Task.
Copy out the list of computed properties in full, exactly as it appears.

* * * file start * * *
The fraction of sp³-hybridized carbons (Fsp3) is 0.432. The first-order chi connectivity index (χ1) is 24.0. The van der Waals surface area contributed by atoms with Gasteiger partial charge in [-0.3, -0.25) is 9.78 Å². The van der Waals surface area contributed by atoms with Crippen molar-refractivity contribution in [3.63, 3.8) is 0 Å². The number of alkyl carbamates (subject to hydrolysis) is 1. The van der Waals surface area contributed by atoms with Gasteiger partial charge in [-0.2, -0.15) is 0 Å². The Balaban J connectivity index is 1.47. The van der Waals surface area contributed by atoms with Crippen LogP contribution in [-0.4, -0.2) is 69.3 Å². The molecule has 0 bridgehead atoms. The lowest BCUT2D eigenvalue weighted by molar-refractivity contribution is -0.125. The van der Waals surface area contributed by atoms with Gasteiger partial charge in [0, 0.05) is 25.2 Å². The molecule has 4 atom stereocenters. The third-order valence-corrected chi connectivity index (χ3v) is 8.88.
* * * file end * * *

The fraction of sp³-hybridized carbons (Fsp3) is 0.432. The first-order chi connectivity index (χ1) is 24.0. The van der Waals surface area contributed by atoms with Gasteiger partial charge in [-0.3, -0.25) is 9.78 Å². The van der Waals surface area contributed by atoms with Crippen molar-refractivity contribution in [3.63, 3.8) is 0 Å². The number of alkyl carbamates (subject to hydrolysis) is 1. The van der Waals surface area contributed by atoms with Gasteiger partial charge in [-0.2, -0.15) is 0 Å². The Balaban J connectivity index is 1.47. The van der Waals surface area contributed by atoms with Crippen LogP contribution in [-0.4, -0.2) is 69.3 Å². The molecule has 0 bridgehead atoms. The lowest BCUT2D eigenvalue weighted by molar-refractivity contribution is -0.125. The van der Waals surface area contributed by atoms with Gasteiger partial charge in [0, 0.05) is 25.2 Å². The molecule has 4 atom stereocenters. The third-order valence-corrected chi connectivity index (χ3v) is 8.88.